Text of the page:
◊ Again

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Dear mom,

I finished my first semester of graduate school. Again.

I came home to a family, food and mahjong marathon. Again.

I threw my stuff into bags and now I’m in a strange yoga pose on the floor of the airport waiting to board my flight while people look at me funny. Again.

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Education, luxury/gluttony and world travel… what a routine!

The first time I traveled internationally, I bought currency in advance. I had the money belt, several copies of my passport with emergency phone numbers scribbled on the back, iodine tablets for dirty water, a travel purse with two kinds of emergency antibiotics.

Now I carry clothes, sneakers, lotions and snacks. This whole process of unloading and loading has become so familiar that I didn’t even double-check my bags after I zipped them. I left my wallet at home. My wallet! What else am I forgetting? What other mistakes will I make?

Oy. There is so much more I could have done to prepare for this trip.

On one hand I feel calm. I know that Hanoch will be waiting for me at baggage claim and that Edna will prepare Israeli salad with eggs, cottage and tahini for breakfast. I know how to take the bus from their house to Jessica’s apartment and the colors I’ll hijack from her crazy nail polish collection (Parka Perfect, Nice is Nice). I know the stall owners at the shuk that will let me nosh from their bastas and the ones that will yell loudly if they see my hand reach into their bins of dates and dried figs. I know most of the beds I’ll be sleeping in and I know who to call if I get lost. I know because I’ve done it all before.

On the other hand I’m totally freaking out. I don’t know anything. I have a new mission that’s complicated and tricky. There are so many unknowns that I don’t even know what I don’t know. The stakes feel high. I’ve invested huge amounts of time into learning new skills that are supposed to prepare me for this, but I can’t keep track of what skills I’m supposed to be using. I left my wallet at home! This trip could be a complete fail.

I could have stayed home with you and dad, gorging on your latkes, apple cakes, etc, etc, etc and sleeping all break long. That would have been nice. Instead, I’m on my way to the known and the unknown. Again.

Xoxo,

Shaina

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In our family, we use the word struggle a lot. We struggle with discomfort and comfort and how to find a balance.

We struggle with finding appropriate dishes to serve to make all of our guests comfortable. Yep, I’m talking about parve desserts. The recipe below is a parve one that’s worthy of the dessert table. These truffles will please guests who are vegan and who keep kosher. They’re gluten-free, dairy-free, grain-free and have no added sugar. And they’re green!

Matcha Truffles 

Serves: 12-20

prep time: 40 minutes

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  • ½ cup walnuts
  • ½ cup coconut flour
  • ½ cup almond butter
  • 1 cup chopped dates
  • 2 tablespoons agave (or honey if not vegan)
  • 2 teaspoons vanilla extract
  • Pinch of sea salt
  • 2 tablespoons matcha green tea powder
  • ½ cup toasted coconut for dusting

Add the nuts to the bowl of a food processor and process until finely chopped. Add remaining ingredients to the food processor, and process until a sticky paste forms. If more liquid is needed, add 1 tablespoon of lukewarm water or nut milk, like almond milk.

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With coconut oil on your hands, roll about 1 tablespoon of the mixture into a ball. Roll each truffle in toasted coconut before serving. Store in fridge and serve cold—they will begin to melt if you leave them out at warm temperatures for too long.

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♦ Traditions and Memorials

Dear Shaina,

Bubbe would be kvelling (bursting with pride), and so am I, at your adaptation of her much loved food memories. I can hear her tasting your radishes and onions and eggs and proclaiming that they are better than what she had as a child. She would declare you a Balabusta (a homemaker of the highest order) and if you attempted to credit her with the inspiration she would pooh-pooh you and exclaim that you were a much better cook than she ever was.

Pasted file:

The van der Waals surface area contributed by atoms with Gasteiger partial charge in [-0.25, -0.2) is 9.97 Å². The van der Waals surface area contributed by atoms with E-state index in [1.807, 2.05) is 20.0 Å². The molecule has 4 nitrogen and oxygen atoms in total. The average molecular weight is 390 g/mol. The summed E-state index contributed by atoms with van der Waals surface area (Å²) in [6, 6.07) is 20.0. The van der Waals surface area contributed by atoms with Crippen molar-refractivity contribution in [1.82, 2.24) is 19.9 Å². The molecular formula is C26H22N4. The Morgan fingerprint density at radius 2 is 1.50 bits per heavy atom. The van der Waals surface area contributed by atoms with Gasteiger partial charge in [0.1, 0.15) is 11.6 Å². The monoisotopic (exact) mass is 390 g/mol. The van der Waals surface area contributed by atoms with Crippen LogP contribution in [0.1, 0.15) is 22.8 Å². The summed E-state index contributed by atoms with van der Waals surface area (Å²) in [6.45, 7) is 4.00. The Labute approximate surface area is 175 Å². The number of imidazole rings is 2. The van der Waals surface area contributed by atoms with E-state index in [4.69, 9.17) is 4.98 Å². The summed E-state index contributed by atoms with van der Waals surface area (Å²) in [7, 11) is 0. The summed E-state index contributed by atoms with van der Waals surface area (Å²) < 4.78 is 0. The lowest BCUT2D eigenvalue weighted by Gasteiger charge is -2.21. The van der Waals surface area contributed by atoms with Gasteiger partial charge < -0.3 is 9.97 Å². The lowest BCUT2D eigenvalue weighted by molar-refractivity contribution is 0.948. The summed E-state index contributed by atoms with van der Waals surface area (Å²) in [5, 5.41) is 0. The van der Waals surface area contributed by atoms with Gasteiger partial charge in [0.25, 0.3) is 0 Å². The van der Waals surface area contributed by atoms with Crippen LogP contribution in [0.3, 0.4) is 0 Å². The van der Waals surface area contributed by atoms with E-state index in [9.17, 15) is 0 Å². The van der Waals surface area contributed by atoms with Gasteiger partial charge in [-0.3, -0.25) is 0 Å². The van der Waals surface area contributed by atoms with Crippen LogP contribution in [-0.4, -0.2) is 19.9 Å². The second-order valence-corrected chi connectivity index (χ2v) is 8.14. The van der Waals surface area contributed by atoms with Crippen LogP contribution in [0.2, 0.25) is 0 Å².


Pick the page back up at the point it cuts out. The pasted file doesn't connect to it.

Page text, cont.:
Esther 512Mb cf card 12 03 08 262I was lucky to grow up with a mother who took pride in my accomplishments rather than feeling threatened or competitive as some mothers are. Bubbe and Zayde called it naches fun di kinder (pleasure, pride from the children). It is what they lived for and what no material gift could ever equal. I completely get it! Of course, you actually are a better cook than me, not to mention all the other things you have accomplished that I am so very proud of!

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It’s hard to think about or prepare food without Bubbe’s presence hovering over my shoulder. Jews have always emphasized the remembrance of the dead. We observe annual anniversary prayers (Yahrsteit) and holiday memorial services (Yizkor), but nothing seems nearly as effective or enduring as food memorials. Yahrsteits can be forgotten. Yizkors can be skipped. But the smell of frying onions, the magic of butter-soft arthritically molded fingers stretching and rolling dough, the taste of a freshly fried blintz in too much butter, the insistent urging to eat and eat more and the inevitable question, “Are they edible?” , are indelible memories that make daily appearances. No wonder food is such a big deal forJews. At least in our family…

I am getting ready for Chanukah and your homecoming. I remember Bubbe grating potatoes with the classic box grater and straining her homemade applesauce through those hand grinders that look like a pot with holes in the bottom and a big handle that rotates large blades at the bottom pushing the mashed applesauce through the holes leaving the seeds and skins to be discarded. There was no fancy motorized equipment, just simple tools powered by the willingness of loving hands (not that she wasn’t amazed when we gave her a Cuisinart that could grind raw meat in 30 seconds and grate enough potatoes and onions for latkes for 20 in minutes without shedding a tear or losing a knuckle).IMG_1534

My applesauce is already done and in the freezer. I peel and core my apples before cooking so there is no need for straining. I am planning on making three varieties of latkes this year…traditional, sweet potato and corn-squash…all with the aid of my Cuisinart. I scheduled your hair appointment for Friday, the masseuse for Saturday (I am liking this new tradition) and leaving Sunday and Monday for any last minute preparations for your trip to Israel and to bake cheesecakes for the annual South Carolina Christmas pilgrimage.

The traditions have evolved, morphed and adapted for a new generation of memories…and memorials of the future.

By the way, LLOL may not be a thing right now, but new traditions are born everyday! Laughing Lots Out Loud!!

Love,
Mom
xoxoxoxooxoxoxxoox

 

Grilled Caesar Salad